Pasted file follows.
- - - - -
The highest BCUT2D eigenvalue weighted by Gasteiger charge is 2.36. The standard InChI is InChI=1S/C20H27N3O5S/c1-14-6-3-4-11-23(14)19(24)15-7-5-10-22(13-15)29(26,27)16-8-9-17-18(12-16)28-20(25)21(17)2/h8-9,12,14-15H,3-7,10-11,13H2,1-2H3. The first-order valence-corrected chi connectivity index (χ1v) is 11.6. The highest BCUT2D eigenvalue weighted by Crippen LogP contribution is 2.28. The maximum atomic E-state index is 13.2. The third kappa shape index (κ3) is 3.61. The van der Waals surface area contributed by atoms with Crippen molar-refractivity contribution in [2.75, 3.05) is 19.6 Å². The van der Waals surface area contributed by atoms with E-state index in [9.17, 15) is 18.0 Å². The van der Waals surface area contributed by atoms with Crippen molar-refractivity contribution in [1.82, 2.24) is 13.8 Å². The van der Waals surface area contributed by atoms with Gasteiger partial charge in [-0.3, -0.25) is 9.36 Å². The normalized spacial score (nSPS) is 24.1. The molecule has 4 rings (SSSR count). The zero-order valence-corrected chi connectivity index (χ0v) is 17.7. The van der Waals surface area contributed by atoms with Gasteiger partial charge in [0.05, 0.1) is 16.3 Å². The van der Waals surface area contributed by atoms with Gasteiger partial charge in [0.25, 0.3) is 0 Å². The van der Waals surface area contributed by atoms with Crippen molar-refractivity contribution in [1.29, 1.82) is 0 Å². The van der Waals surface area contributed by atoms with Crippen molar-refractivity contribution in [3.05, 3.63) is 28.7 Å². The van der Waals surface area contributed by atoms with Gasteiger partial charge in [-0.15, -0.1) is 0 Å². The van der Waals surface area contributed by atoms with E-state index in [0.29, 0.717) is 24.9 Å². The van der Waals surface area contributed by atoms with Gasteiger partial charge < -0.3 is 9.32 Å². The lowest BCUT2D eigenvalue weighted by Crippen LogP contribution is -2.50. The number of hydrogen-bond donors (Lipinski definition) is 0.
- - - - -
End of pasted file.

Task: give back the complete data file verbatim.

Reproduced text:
The highest BCUT2D eigenvalue weighted by Gasteiger charge is 2.36. The standard InChI is InChI=1S/C20H27N3O5S/c1-14-6-3-4-11-23(14)19(24)15-7-5-10-22(13-15)29(26,27)16-8-9-17-18(12-16)28-20(25)21(17)2/h8-9,12,14-15H,3-7,10-11,13H2,1-2H3. The first-order valence-corrected chi connectivity index (χ1v) is 11.6. The highest BCUT2D eigenvalue weighted by Crippen LogP contribution is 2.28. The maximum atomic E-state index is 13.2. The third kappa shape index (κ3) is 3.61. The van der Waals surface area contributed by atoms with Crippen molar-refractivity contribution in [2.75, 3.05) is 19.6 Å². The van der Waals surface area contributed by atoms with E-state index in [9.17, 15) is 18.0 Å². The van der Waals surface area contributed by atoms with Crippen molar-refractivity contribution in [1.82, 2.24) is 13.8 Å². The van der Waals surface area contributed by atoms with Gasteiger partial charge in [-0.3, -0.25) is 9.36 Å². The normalized spacial score (nSPS) is 24.1. The molecule has 4 rings (SSSR count). The zero-order valence-corrected chi connectivity index (χ0v) is 17.7. The van der Waals surface area contributed by atoms with Gasteiger partial charge in [0.05, 0.1) is 16.3 Å². The van der Waals surface area contributed by atoms with Gasteiger partial charge in [0.25, 0.3) is 0 Å². The van der Waals surface area contributed by atoms with Crippen molar-refractivity contribution in [1.29, 1.82) is 0 Å². The van der Waals surface area contributed by atoms with Crippen molar-refractivity contribution in [3.05, 3.63) is 28.7 Å². The van der Waals surface area contributed by atoms with Gasteiger partial charge in [-0.15, -0.1) is 0 Å². The van der Waals surface area contributed by atoms with E-state index in [0.29, 0.717) is 24.9 Å². The van der Waals surface area contributed by atoms with Gasteiger partial charge < -0.3 is 9.32 Å². The lowest BCUT2D eigenvalue weighted by Crippen LogP contribution is -2.50. The number of hydrogen-bond donors (Lipinski definition) is 0.